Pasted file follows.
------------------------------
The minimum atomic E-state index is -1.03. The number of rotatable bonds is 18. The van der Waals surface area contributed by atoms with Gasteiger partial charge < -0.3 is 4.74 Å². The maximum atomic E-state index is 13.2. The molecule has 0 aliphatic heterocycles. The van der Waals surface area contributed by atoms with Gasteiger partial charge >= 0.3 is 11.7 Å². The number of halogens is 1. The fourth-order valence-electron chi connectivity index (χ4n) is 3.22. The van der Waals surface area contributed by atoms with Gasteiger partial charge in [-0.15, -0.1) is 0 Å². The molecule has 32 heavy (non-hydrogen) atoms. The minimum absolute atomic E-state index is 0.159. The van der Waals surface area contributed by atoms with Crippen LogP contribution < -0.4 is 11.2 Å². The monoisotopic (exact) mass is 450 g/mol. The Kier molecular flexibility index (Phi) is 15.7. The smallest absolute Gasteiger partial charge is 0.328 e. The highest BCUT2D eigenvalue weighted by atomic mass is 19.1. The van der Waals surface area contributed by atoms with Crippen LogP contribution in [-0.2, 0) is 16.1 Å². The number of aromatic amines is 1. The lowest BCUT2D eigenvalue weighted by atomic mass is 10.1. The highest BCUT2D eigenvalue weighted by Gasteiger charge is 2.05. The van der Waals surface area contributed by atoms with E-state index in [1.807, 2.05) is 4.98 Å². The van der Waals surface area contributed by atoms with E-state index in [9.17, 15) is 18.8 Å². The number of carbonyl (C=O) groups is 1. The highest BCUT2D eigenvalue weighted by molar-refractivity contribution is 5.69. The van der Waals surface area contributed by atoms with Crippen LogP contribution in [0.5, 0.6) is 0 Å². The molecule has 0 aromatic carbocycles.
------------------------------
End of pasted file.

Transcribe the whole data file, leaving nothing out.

The minimum atomic E-state index is -1.03. The number of rotatable bonds is 18. The van der Waals surface area contributed by atoms with Gasteiger partial charge < -0.3 is 4.74 Å². The maximum atomic E-state index is 13.2. The molecule has 0 aliphatic heterocycles. The van der Waals surface area contributed by atoms with Gasteiger partial charge >= 0.3 is 11.7 Å². The number of halogens is 1. The fourth-order valence-electron chi connectivity index (χ4n) is 3.22. The van der Waals surface area contributed by atoms with Gasteiger partial charge in [-0.15, -0.1) is 0 Å². The molecule has 32 heavy (non-hydrogen) atoms. The minimum absolute atomic E-state index is 0.159. The van der Waals surface area contributed by atoms with Crippen LogP contribution < -0.4 is 11.2 Å². The monoisotopic (exact) mass is 450 g/mol. The Kier molecular flexibility index (Phi) is 15.7. The smallest absolute Gasteiger partial charge is 0.328 e. The highest BCUT2D eigenvalue weighted by atomic mass is 19.1. The van der Waals surface area contributed by atoms with Crippen LogP contribution in [-0.2, 0) is 16.1 Å². The number of aromatic amines is 1. The lowest BCUT2D eigenvalue weighted by atomic mass is 10.1. The highest BCUT2D eigenvalue weighted by Gasteiger charge is 2.05. The van der Waals surface area contributed by atoms with E-state index in [1.807, 2.05) is 4.98 Å². The van der Waals surface area contributed by atoms with E-state index in [9.17, 15) is 18.8 Å². The number of carbonyl (C=O) groups is 1. The highest BCUT2D eigenvalue weighted by molar-refractivity contribution is 5.69. The van der Waals surface area contributed by atoms with Crippen LogP contribution in [0.5, 0.6) is 0 Å². The molecule has 0 aromatic carbocycles.